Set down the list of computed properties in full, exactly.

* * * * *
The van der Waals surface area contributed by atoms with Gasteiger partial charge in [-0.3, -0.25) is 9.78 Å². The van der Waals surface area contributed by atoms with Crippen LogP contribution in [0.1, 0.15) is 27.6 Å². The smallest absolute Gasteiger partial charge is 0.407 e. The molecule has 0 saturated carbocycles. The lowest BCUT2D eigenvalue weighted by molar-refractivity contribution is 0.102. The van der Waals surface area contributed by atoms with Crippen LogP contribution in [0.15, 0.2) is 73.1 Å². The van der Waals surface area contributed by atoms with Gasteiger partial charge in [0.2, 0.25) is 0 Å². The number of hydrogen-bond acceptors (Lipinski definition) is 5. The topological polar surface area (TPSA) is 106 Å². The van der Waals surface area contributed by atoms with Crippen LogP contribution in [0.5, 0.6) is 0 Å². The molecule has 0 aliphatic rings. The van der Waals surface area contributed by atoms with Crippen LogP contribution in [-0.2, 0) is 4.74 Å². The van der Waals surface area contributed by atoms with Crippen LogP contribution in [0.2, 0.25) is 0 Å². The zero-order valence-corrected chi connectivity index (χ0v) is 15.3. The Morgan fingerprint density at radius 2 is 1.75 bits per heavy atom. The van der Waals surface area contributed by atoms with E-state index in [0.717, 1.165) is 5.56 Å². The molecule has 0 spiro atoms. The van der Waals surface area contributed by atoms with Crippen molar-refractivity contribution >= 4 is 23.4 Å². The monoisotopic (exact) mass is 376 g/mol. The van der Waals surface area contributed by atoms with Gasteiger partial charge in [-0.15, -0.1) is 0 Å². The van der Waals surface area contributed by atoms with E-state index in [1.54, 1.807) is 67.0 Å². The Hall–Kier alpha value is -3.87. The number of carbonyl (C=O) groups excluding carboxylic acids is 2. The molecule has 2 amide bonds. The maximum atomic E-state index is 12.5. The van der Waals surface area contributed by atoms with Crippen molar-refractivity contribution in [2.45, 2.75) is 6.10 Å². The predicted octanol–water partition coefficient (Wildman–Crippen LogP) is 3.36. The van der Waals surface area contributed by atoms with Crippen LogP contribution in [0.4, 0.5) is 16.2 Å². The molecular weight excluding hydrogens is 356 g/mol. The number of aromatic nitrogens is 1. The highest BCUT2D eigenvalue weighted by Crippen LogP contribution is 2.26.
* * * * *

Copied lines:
The van der Waals surface area contributed by atoms with Gasteiger partial charge in [-0.3, -0.25) is 9.78 Å². The van der Waals surface area contributed by atoms with Crippen LogP contribution in [0.1, 0.15) is 27.6 Å². The smallest absolute Gasteiger partial charge is 0.407 e. The molecule has 0 saturated carbocycles. The lowest BCUT2D eigenvalue weighted by molar-refractivity contribution is 0.102. The van der Waals surface area contributed by atoms with Crippen LogP contribution in [0.15, 0.2) is 73.1 Å². The van der Waals surface area contributed by atoms with Gasteiger partial charge in [0.2, 0.25) is 0 Å². The number of hydrogen-bond acceptors (Lipinski definition) is 5. The topological polar surface area (TPSA) is 106 Å². The van der Waals surface area contributed by atoms with Crippen LogP contribution in [0.5, 0.6) is 0 Å². The molecule has 0 aliphatic rings. The van der Waals surface area contributed by atoms with Crippen LogP contribution in [-0.2, 0) is 4.74 Å². The van der Waals surface area contributed by atoms with Crippen LogP contribution in [0.2, 0.25) is 0 Å². The zero-order valence-corrected chi connectivity index (χ0v) is 15.3. The Morgan fingerprint density at radius 2 is 1.75 bits per heavy atom. The van der Waals surface area contributed by atoms with E-state index in [0.717, 1.165) is 5.56 Å². The molecule has 0 spiro atoms. The van der Waals surface area contributed by atoms with Crippen molar-refractivity contribution >= 4 is 23.4 Å². The monoisotopic (exact) mass is 376 g/mol. The van der Waals surface area contributed by atoms with Gasteiger partial charge in [-0.15, -0.1) is 0 Å². The van der Waals surface area contributed by atoms with E-state index in [1.54, 1.807) is 67.0 Å². The Hall–Kier alpha value is -3.87. The number of carbonyl (C=O) groups excluding carboxylic acids is 2. The molecule has 2 amide bonds. The maximum atomic E-state index is 12.5. The van der Waals surface area contributed by atoms with Crippen molar-refractivity contribution in [2.45, 2.75) is 6.10 Å². The predicted octanol–water partition coefficient (Wildman–Crippen LogP) is 3.36. The van der Waals surface area contributed by atoms with Crippen LogP contribution in [0.4, 0.5) is 16.2 Å². The molecular weight excluding hydrogens is 356 g/mol. The number of aromatic nitrogens is 1. The highest BCUT2D eigenvalue weighted by Crippen LogP contribution is 2.26.